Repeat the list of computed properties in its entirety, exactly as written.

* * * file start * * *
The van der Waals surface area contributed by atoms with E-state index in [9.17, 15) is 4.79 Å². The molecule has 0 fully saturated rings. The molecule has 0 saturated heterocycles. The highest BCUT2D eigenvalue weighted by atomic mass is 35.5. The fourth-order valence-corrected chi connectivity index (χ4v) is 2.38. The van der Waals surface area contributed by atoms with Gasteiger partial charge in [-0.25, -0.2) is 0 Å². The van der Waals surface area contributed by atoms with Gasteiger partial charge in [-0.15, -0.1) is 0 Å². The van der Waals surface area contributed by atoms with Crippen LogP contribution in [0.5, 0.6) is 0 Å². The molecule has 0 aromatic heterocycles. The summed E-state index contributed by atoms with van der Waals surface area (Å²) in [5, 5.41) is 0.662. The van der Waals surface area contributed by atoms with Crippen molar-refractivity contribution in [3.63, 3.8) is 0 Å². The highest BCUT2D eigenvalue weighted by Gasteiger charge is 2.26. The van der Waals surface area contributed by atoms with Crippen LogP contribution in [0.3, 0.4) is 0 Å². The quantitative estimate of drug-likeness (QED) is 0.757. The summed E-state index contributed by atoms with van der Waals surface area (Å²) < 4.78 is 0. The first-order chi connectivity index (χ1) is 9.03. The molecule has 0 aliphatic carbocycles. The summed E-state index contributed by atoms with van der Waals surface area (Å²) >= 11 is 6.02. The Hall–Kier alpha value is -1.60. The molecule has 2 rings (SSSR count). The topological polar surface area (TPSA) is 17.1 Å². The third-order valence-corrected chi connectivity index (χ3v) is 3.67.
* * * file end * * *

The van der Waals surface area contributed by atoms with E-state index in [9.17, 15) is 4.79 Å². The molecule has 0 fully saturated rings. The molecule has 0 saturated heterocycles. The highest BCUT2D eigenvalue weighted by atomic mass is 35.5. The fourth-order valence-corrected chi connectivity index (χ4v) is 2.38. The van der Waals surface area contributed by atoms with Gasteiger partial charge in [-0.25, -0.2) is 0 Å². The van der Waals surface area contributed by atoms with Gasteiger partial charge in [-0.15, -0.1) is 0 Å². The van der Waals surface area contributed by atoms with Crippen LogP contribution in [0.5, 0.6) is 0 Å². The molecule has 0 aromatic heterocycles. The summed E-state index contributed by atoms with van der Waals surface area (Å²) in [5, 5.41) is 0.662. The van der Waals surface area contributed by atoms with Crippen molar-refractivity contribution in [3.63, 3.8) is 0 Å². The highest BCUT2D eigenvalue weighted by Gasteiger charge is 2.26. The van der Waals surface area contributed by atoms with Crippen LogP contribution in [0.3, 0.4) is 0 Å². The quantitative estimate of drug-likeness (QED) is 0.757. The summed E-state index contributed by atoms with van der Waals surface area (Å²) < 4.78 is 0. The first-order chi connectivity index (χ1) is 9.03. The molecule has 0 aliphatic carbocycles. The summed E-state index contributed by atoms with van der Waals surface area (Å²) >= 11 is 6.02. The Hall–Kier alpha value is -1.60. The molecule has 2 rings (SSSR count). The topological polar surface area (TPSA) is 17.1 Å². The third-order valence-corrected chi connectivity index (χ3v) is 3.67.